Women, Power and High Heels

Kristin Davis, Sarah Jessica Parker, Cynthia Nixon and Kim Cattrall on Location for "Sex and the City: The Movie" - September 21, 2007
Kristin Davis, Sarah Jessica Parker, Cynthia Nixon and Kim Cattrall on the set of “Sex In The City: The Movie” in New York City on September 21, 2007. (Photo by James Devaney/WireImage)

Years ago, my friend Pilar, a 6-foot-tall real estate agent specializing in luxury properties in Madrid, recommended me to start wearing high heels to work. “I feel powerful in high heels,” she said.

By then, I’d built my own boutique communications consulting firm and had loyal clients that were big names in the media and banking industries. And I’d done that in flats and “basic” clothes. I considered my brain my most powerful tool, so I never deemed it necessary to declare my “value” with external signs. Plus, I’m already quite tall by Spanish standards.

When in 2010 the media group that owned CNN in Spain asked me to train all of its reporters and presenters, though, I decided to pay that kind of “superficial” attention to my professional persona. I got fine clothes, jewelry, and high heels. I also started to wear makeup and blow out my hair.

Apparently, it worked. A few minutes into the first session at CNN, one of the participants said, “One can see you’re very professional.” After being in the business for more than 10 years, I was experiencing first hand what Sylvia-Ann Hewlett explains in Executive Presence. We all telegraph our professionalism with external signs, and our appearance is one of them.

But to what extent did the high heels contribute to the overall impression of being “very professional?”

What do high heels really say about us? Are we signaling power with our high heels?

No. On the contrary, high heels place us in a disadvantaged position.

Disadvantage #1–Walking, climbing subway stairs, standing for hours

As a New York-based consultant, the subway and walking are my preferred modes of transportation. During the training sessions, I’m active at all times: I walk around the room and stand for long periods.

Doing so in high heels is costly in terms of time, energy, comfort, and health.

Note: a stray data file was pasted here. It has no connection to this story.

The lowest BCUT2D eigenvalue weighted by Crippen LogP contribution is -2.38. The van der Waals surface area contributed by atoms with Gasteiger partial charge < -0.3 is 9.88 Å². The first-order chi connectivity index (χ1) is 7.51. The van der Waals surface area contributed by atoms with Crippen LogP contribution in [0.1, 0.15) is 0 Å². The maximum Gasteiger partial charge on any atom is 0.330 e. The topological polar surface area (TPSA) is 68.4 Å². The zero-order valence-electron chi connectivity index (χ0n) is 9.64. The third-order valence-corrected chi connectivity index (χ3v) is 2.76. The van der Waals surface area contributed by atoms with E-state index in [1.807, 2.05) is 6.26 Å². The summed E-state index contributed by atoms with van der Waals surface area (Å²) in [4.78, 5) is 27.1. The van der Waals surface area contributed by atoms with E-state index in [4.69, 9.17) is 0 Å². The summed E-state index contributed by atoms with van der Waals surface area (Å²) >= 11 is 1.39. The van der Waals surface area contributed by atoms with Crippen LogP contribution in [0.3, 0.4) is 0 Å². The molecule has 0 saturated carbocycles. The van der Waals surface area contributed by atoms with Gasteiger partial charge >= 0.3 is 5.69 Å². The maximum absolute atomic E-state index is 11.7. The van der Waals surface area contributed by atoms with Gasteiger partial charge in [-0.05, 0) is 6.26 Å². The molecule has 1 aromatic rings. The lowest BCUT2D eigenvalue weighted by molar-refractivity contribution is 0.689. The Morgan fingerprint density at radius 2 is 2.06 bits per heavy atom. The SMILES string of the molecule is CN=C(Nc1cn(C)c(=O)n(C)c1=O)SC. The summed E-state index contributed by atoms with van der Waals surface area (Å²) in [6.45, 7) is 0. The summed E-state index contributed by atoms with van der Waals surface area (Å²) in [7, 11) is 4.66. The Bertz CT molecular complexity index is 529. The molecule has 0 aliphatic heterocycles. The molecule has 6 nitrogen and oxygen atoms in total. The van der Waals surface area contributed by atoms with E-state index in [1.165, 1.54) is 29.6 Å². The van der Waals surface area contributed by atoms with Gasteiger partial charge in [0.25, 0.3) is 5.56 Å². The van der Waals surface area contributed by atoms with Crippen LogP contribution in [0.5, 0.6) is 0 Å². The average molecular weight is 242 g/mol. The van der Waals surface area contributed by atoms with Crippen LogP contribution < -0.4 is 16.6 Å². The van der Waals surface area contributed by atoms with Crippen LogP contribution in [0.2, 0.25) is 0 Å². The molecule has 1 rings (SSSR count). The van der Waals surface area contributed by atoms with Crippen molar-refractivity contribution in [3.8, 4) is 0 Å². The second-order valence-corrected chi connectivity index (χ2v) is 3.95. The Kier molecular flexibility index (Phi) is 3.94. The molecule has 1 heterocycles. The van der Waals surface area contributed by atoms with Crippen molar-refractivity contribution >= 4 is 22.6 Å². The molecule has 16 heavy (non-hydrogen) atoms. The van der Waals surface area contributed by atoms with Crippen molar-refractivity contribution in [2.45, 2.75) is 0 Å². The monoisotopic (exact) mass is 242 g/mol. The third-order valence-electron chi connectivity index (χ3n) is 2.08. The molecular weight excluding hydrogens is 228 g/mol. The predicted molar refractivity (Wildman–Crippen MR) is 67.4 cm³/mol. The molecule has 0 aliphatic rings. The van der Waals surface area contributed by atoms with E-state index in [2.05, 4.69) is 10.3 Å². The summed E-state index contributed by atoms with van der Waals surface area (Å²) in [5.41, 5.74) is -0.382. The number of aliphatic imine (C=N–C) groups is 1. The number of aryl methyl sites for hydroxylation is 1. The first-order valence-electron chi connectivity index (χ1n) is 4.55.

Disadvantage #2–Extra luggage

Since schlepping across town in high heels is out of the question, I carry my work shoes in a bag and change them before entering the building–I guess you do too. That means an extra tool added to my already heavy equipment–laptop, video camera, tripod, etc.

Disadvantage #3–Escaping a potential danger

Picture one of those days when the sidewalks are covered in ice or slush. Imagine you have to evacuate the building in face of an emergency. If you’re wearing high heels, you’re in serious trouble. Do you take off your shoes and risk hurting your feet? Or do you run in your high heels and risk slipping on the ice and breaking your leg?

Disadvantage #4–Networking events

You attend these to meet people and exchange business cards hoping you’ll make meaningful professional connections. You need to be sharp, remember your goal and elevator pitch, ask the right questions, be a good listener… all in high heels.

At one point, your attention may be divided between your feet–ouch!–and the person you’re talking to. There are still four people you want to meet but the only thing you want is to find a chair.

Business attire, executive presence, and high heels

In May of 2016, a woman in London was forced out of her job as a receptionist at PwC on her first day because she refused to wear heels–the company required that all women wore 2-4in heels. The woman argued she couldn’t be escorting clients to meeting rooms for nine hours wearing heels.

She was penalized for refusing to be forced into a disadvantaged position.

But why did the company require that women wore heels? How do heels help female receptionists in a consulting firm do a better job?

Obviously, it’s not about the job: it’s about presence and the type of job this woman had–receptionist. Maybe others don’t see women’s professionalism if they’re not wearing heels and hence, the brand image of the company is diminished in the eyes of the client.

Maybe women themselves feel less authoritative and with less presence if they’re not wearing heels. Why?

What high heels really say about the women who wear them is that they’re strong, resilient, and able to cope with difficult situations. Or that they have the time and money to take cabs. In any case, they signal capability more than power.

What is your experience with high heels? Share your thoughts here.

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